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The estimates of more than 200,000 military casualties on both sides are the highest given by a Western official to date.

Prominent Russian officials have also criticized the Kremlin the surrender in Kherson, na Minister of Defence Sergei Shoigu and General Sergei Surovikin were caught on state television last night to announce it.

War correspondent Anastasia Kashevarova – a state television correspondent and former associate of Vyacheslav Volodin, loyalist speaker of the Russian parliament – raged over “who and why” Kherson surrendered.

‘We bitten a huge bite, couldn’t swallow it and now burp it back. We burped Izyum, Balakleya, Liman,” she wrote.

‘What was the big plan? And by the way, what does a ‘Victory’ mean to all of us? What must we do? What results should we achieve? Where do we go so that it is clear – this is it, this is the Victory?

‘Nobody knows. I don’t think they know anything about it in the Kremlin, nor in the Ministry of Defense.”

A Ukrainian soldier is seen in front of a Ukrainian tank as the military mobility of the Ukrainian armed forces continues to the Kherson front in Ukraine on Wednesday.

Sergey Mardan, war analyst for Komsomolskaya Pravda newspaper, warned: “The special military operation ends today with the withdrawal from the Russian city of Kherson. And the long war begins. Trust me, it will take a long time.’

Meanwhile, Ukrainian President Volodymyr Zelensky has warned that the Russians to feign an extract of Kherson to entice the Ukrainian army into a deep-seated battle in the strategic industrial port city, a gateway to the Russian-occupied Crimean peninsula.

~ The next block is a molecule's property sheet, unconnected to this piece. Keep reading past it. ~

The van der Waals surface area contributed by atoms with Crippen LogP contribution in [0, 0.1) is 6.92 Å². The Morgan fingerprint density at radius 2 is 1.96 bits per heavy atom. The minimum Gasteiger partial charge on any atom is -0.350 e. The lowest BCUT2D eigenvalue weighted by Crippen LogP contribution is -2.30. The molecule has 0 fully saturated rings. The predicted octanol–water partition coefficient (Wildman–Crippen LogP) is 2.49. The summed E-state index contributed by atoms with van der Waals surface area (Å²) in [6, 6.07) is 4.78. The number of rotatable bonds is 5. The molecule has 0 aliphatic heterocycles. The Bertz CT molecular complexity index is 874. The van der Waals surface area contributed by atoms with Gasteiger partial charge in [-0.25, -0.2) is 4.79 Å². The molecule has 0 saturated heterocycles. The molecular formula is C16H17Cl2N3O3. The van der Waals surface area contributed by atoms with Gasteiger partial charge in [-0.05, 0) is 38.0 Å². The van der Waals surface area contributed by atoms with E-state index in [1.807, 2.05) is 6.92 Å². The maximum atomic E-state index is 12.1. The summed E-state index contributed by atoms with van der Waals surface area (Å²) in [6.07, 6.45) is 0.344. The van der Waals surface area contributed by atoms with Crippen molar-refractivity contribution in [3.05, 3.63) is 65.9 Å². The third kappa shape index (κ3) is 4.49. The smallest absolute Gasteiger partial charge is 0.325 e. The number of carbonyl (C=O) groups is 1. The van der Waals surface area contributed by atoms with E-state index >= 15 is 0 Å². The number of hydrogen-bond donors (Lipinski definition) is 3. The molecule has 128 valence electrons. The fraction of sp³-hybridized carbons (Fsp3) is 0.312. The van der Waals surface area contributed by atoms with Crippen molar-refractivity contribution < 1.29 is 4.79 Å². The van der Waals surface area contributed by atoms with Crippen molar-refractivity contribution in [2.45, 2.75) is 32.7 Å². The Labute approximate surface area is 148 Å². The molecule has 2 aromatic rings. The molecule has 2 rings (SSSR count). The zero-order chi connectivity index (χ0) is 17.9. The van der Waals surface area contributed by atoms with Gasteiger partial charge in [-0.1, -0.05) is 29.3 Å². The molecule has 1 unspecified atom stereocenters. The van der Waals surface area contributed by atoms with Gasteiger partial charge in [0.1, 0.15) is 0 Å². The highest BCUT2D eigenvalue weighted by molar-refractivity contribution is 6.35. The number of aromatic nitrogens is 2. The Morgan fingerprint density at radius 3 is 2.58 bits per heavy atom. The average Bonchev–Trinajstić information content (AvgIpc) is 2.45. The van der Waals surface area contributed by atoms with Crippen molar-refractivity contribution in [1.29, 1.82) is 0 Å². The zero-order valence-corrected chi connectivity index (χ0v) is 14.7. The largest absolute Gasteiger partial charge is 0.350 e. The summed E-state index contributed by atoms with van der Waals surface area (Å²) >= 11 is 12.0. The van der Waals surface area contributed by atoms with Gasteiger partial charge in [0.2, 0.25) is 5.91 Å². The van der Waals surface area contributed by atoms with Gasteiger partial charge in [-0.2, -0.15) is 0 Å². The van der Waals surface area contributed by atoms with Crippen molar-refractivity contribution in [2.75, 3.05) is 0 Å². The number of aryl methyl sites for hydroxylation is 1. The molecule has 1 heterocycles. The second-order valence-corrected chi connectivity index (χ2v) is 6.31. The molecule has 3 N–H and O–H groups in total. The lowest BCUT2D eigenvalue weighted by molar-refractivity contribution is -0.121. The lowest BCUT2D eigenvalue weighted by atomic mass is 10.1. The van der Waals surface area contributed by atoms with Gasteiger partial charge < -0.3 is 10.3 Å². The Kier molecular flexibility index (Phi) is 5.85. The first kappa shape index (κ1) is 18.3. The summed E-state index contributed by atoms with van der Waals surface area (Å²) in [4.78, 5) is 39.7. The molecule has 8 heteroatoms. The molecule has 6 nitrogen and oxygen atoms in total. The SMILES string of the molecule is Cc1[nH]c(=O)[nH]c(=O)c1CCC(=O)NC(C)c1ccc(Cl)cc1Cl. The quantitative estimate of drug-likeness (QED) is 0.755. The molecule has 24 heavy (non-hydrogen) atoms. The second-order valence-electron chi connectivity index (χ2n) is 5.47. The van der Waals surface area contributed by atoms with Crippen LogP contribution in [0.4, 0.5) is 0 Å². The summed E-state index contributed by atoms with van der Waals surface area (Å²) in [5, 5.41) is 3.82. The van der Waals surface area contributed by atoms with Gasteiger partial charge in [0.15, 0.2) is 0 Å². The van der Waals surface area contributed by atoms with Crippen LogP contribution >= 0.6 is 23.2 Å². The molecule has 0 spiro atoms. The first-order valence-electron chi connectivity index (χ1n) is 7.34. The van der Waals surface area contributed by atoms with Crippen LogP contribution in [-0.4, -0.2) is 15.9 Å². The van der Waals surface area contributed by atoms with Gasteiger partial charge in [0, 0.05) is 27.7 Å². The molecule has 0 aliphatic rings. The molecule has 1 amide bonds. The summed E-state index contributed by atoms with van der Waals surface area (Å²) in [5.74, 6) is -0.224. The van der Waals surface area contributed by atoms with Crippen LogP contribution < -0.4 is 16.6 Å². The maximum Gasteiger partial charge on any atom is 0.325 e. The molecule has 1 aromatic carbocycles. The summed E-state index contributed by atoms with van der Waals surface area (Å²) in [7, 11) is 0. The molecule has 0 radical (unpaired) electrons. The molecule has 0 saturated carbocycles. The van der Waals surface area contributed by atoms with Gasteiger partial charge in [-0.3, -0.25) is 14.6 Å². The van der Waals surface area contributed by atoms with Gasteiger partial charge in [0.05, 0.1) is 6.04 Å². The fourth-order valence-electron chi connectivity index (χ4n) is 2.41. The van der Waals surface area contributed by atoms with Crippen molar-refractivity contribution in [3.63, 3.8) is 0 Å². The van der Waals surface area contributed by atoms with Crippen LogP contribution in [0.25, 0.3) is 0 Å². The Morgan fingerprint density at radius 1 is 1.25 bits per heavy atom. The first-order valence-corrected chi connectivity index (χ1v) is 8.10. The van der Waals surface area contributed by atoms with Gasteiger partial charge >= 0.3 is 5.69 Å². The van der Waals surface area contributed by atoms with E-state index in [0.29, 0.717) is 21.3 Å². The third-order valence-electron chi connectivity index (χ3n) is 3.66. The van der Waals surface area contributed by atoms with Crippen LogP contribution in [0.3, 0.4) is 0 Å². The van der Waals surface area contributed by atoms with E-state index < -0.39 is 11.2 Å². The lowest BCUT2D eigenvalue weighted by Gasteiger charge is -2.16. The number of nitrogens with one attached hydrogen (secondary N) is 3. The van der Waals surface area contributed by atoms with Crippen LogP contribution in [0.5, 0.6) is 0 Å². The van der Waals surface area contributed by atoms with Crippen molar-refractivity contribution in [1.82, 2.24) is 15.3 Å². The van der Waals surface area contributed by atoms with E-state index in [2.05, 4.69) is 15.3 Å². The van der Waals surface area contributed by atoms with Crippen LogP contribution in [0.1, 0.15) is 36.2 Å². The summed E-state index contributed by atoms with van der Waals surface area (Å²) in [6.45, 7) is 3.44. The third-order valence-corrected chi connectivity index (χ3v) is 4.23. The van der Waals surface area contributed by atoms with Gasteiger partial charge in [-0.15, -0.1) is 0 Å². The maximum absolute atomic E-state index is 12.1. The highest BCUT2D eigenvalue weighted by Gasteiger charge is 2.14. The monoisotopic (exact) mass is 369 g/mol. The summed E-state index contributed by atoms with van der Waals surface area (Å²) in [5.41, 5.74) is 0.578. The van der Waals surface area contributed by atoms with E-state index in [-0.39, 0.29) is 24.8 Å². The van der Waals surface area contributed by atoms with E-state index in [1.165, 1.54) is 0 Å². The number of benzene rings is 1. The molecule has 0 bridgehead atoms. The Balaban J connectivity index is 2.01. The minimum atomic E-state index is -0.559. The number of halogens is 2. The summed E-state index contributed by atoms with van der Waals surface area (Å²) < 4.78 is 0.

And Mykhailo Podolyak, one of President Zelensky’s top advisers, said Ukraine sees no sign of Russia leaving Kherson without a fight.

Podolyak said last night that Russian troops remain in the city and that Kiev believes reinforcements are on the way. “Actions speak louder than words,” he tweeted, “Ukraine will liberate territories based on intelligence data, not staged TV statements.”

Oleksiy Arestovych, another senior adviser and former head of military intelligence, was a little more optimistic but still cautious – said Russian troops appear to be leaving the region “but not as much as would happen if it were a full withdrawal or regrouping.”

Russian troops destroy bridges as they flee and mine mines, according to Arestovych, who added: “At the moment we don’t know what their intentions are – will they fight with us and will they try to capture the city of Kherson? They go very slowly.’

General Milley said: Russia had gathered 20,000 to 30,000 troops in Kherson and a full withdrawal could take several weeks.

‘The first indicators are that they are actually doing it. They made the public announcement that they are doing it. I believe they are doing it to maintain their forces to restore defenses south of the (Dnieper) river, but that remains to be seen,” he said.

Milley said it is possible that the Russians will use the retreat to reset their forces for a spring offensive, but “here is also an opportunity, an opportunity to negotiate.”

But for negotiations to stand a chance, both Russia and Ukraine must come to a “mutual acknowledgment” that military victory “may not be achieved by military means, and so you must turn to other means,” Milley said, referring to the end of the First World War as an example.

Merry